Tips for Overseeding Central Kentucky Horse Pastures

Fall is the optimal time for horse pasture improvement in Kentucky, according to researchers at the University of Kentucky (UK). And within that window of time, mid-August through mid-September is considered the sweet spot for pasture establishment. This is the time of year when weed competition is low and ideal growing conditions exist for cool-season grasses.

One of the best pasture management practices available to horse owners is overseeding, or planting seed in a field with existing grass cover to fill in bare patches and thicken the stand. Overseeding helps ensure good ground cover, quality grazing, and an aesthetically pleasing pasture in the coming year without major pasture renovations. This can be done over the entire pasture or it can be limited to trouble areas.

Ray Smith, PhD, forage extension specialist in the UK College of Agriculture's plant and soil sciences department, offers the following recommendations to increase the chances of a successful overseeding:

Common Seeding Rates and Optimum Seeding Dates for Horse Pastures
Species Rate lb/A (seeded alone) Rate lb/A (in mixtures) Optimum Seeding Dates
Endophyte-free tall fescue 20 - 40 10 - 20 8/15 - 9/15
Orchardgrass 15 - 30 10 - 15 8/15 - 9/15
Kentucky Bluegrass 15 - 30 10 - 15 8/15 - 9/15
Endophyte-free Perennial Ryegrass 20 - 40 5 - 10 8/15 - 9/15
  1. Apply any needed lime and fertilizer amendments. An up-to-date soil test will indicate nutrients needed for both established and growing plants. For more information, contact your local county extension agent or consult Soil Sampling and Nutrient Management in Horse Pastures.
  2. Use high-quality seed of an improved variety. Use a variety that has proven to be a top performer under Kentucky conditions. The University of Kentucky forage testing program tests the survival of cool-season grasses under grazing by horses and reports these findings in Forage Variety Trials. High-quality seed has high rates of germination and is free of contamination from weed seed. Remember, Smith said, quality seed will produce a pasture that lasts for years; "cheap seed" will only lead to headaches.
  3. Plant enough seed. Seeding rates are determined by the grass mixture to be planted. See Table 1 for the recommended seeding rates in pounds per acre as well as the optimal time to plant common forage plants.
  4. Use the best seeding method available. Smith recommends no-till drill seeding for overseeding existing pastures. The goal of any method is to place the seed ¼ to ½ inch into the soil and cover it to achieve good seed to soil contact. Run the seeder in two directions across the field to ensure better coverage.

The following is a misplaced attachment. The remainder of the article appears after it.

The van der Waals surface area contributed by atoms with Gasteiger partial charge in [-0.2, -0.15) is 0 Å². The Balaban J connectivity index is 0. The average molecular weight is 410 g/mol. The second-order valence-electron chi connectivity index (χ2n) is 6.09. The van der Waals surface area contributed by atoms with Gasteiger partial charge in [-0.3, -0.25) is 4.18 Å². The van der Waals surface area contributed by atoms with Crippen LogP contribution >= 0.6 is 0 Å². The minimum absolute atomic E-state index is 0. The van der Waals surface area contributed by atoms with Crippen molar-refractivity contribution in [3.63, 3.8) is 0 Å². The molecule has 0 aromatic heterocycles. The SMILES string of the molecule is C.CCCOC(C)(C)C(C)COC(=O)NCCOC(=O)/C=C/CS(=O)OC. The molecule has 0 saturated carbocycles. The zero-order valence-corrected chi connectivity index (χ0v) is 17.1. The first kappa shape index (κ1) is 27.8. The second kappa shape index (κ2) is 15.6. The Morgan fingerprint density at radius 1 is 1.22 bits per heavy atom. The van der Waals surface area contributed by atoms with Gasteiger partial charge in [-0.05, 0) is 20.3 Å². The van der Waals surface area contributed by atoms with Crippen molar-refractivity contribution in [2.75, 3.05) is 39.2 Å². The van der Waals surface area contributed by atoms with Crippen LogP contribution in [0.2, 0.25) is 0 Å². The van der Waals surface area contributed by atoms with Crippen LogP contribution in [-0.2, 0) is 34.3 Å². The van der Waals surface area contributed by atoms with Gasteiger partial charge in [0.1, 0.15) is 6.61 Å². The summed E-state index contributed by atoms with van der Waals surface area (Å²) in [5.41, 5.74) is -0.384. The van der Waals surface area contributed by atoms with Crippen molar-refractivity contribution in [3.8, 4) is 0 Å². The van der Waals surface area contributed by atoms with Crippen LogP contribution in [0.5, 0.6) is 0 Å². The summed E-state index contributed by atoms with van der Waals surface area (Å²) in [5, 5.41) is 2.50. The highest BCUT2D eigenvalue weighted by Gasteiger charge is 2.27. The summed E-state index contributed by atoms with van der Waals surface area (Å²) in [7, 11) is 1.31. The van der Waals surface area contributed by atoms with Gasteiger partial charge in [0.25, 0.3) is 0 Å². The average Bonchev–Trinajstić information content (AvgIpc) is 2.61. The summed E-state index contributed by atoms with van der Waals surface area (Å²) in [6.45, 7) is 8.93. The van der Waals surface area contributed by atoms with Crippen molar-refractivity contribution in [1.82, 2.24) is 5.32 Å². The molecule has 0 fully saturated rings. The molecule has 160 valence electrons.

5. Control competition. Close mowing or grazing prior to overseeding in the late summer and fall will reduce weed competition.
  6. Use recommended waiting periods when applying herbicides. In addition to limiting grazing of an overseeded pasture, also limit herbicide applications at critical times. Typically, seed at least six weeks after spraying and then wait until the grass seedlings are at least 4 to 5 inches tall before spraying again. Always follow herbicide label directions because some of the newer herbicides have even longer waiting periods. For more information, see Weed Management in Grass Pastures, Hayfields, and Other Farmstead Sites.
  7. Allow time for seedlings to establish. Returning horses to an overseeded pasture too soon can wipe out any seedlings by grazing or trampling. Ideally, a pasture should have one year of rest after overseeding before heavy grazing resumes; however, seedlings can generally tolerate a few sessions of light grazing. Harvesting the pasture once for hay after the grass has reached maturity before returning the pasture to full grazing is also recommended. If it is not possible to limit grazing for a full year, consider using temporary fencing and overseeding half of a pasture one year, then the other half the following year.

Other considerations when overseeding:

  • Do not plant endophyte-infected tall fescue in pastures grazed by pregnant mares. Make sure you are instead planting endophyte-free tall fescue in broodmare pastures.
  • Perennial ryegrass is a short-lived, cool-season grass that has exceptionally high seedling vigor and is often used to thicken troublesome areas. If perennial ryegrass is seeded at high rates (less than 25%), it will outcompete other grasses, which will result in bare spots as perennial ryegrass dies out in two to three years. Perennial ryegrass can be infected with an endophyte similar to that of tall fescue; therefore, only endophyte-free perennial ryegrass should be seeded in broodmare pastures.
  • Purchase seed well in advance of overseeding. High quality seed is in great demand in the fall, and supplies run out quickly.
  • Store seed in a cool, dry area to maintain germination levels. Refrigerators are excellent storage sites if room is available. Always store in rodent-proof containers.

For more information on establishing horse pasture:

Ray Smith, PhD, is a forage extension specialist at the University of Kentucky.

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